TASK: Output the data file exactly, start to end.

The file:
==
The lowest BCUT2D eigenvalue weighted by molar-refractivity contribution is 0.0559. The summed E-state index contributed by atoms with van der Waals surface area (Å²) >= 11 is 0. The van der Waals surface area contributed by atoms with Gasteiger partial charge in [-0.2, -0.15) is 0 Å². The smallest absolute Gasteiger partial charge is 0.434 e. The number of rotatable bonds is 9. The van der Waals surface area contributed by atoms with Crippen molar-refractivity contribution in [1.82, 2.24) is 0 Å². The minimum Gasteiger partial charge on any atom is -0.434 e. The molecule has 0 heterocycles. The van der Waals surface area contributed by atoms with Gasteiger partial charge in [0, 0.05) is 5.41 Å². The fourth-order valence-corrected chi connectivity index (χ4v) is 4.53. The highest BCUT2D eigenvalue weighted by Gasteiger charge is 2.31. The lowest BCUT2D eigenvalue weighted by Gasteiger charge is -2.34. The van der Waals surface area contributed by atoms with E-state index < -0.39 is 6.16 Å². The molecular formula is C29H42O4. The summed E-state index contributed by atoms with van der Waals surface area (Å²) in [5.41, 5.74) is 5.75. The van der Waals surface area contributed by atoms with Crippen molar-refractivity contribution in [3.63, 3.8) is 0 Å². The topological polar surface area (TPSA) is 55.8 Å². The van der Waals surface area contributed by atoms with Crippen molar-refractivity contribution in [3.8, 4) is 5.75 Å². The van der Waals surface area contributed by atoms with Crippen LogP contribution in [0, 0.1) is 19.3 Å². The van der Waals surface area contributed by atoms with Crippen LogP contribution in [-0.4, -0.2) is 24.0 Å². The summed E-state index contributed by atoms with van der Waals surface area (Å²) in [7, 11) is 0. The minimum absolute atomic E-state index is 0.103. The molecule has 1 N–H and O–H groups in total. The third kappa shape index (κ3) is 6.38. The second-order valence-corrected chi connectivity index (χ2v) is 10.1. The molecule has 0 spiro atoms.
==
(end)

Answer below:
The lowest BCUT2D eigenvalue weighted by molar-refractivity contribution is 0.0559. The summed E-state index contributed by atoms with van der Waals surface area (Å²) >= 11 is 0. The van der Waals surface area contributed by atoms with Gasteiger partial charge in [-0.2, -0.15) is 0 Å². The smallest absolute Gasteiger partial charge is 0.434 e. The number of rotatable bonds is 9. The van der Waals surface area contributed by atoms with Crippen molar-refractivity contribution in [1.82, 2.24) is 0 Å². The minimum Gasteiger partial charge on any atom is -0.434 e. The molecule has 0 heterocycles. The van der Waals surface area contributed by atoms with Gasteiger partial charge in [0, 0.05) is 5.41 Å². The fourth-order valence-corrected chi connectivity index (χ4v) is 4.53. The highest BCUT2D eigenvalue weighted by Gasteiger charge is 2.31. The lowest BCUT2D eigenvalue weighted by Gasteiger charge is -2.34. The van der Waals surface area contributed by atoms with E-state index < -0.39 is 6.16 Å². The molecular formula is C29H42O4. The summed E-state index contributed by atoms with van der Waals surface area (Å²) in [5.41, 5.74) is 5.75. The van der Waals surface area contributed by atoms with Crippen molar-refractivity contribution in [3.63, 3.8) is 0 Å². The topological polar surface area (TPSA) is 55.8 Å². The van der Waals surface area contributed by atoms with Crippen molar-refractivity contribution in [3.8, 4) is 5.75 Å². The van der Waals surface area contributed by atoms with Crippen LogP contribution in [0, 0.1) is 19.3 Å². The van der Waals surface area contributed by atoms with Crippen LogP contribution in [-0.4, -0.2) is 24.0 Å². The summed E-state index contributed by atoms with van der Waals surface area (Å²) in [7, 11) is 0. The minimum absolute atomic E-state index is 0.103. The molecule has 1 N–H and O–H groups in total. The third kappa shape index (κ3) is 6.38. The second-order valence-corrected chi connectivity index (χ2v) is 10.1. The molecule has 0 spiro atoms.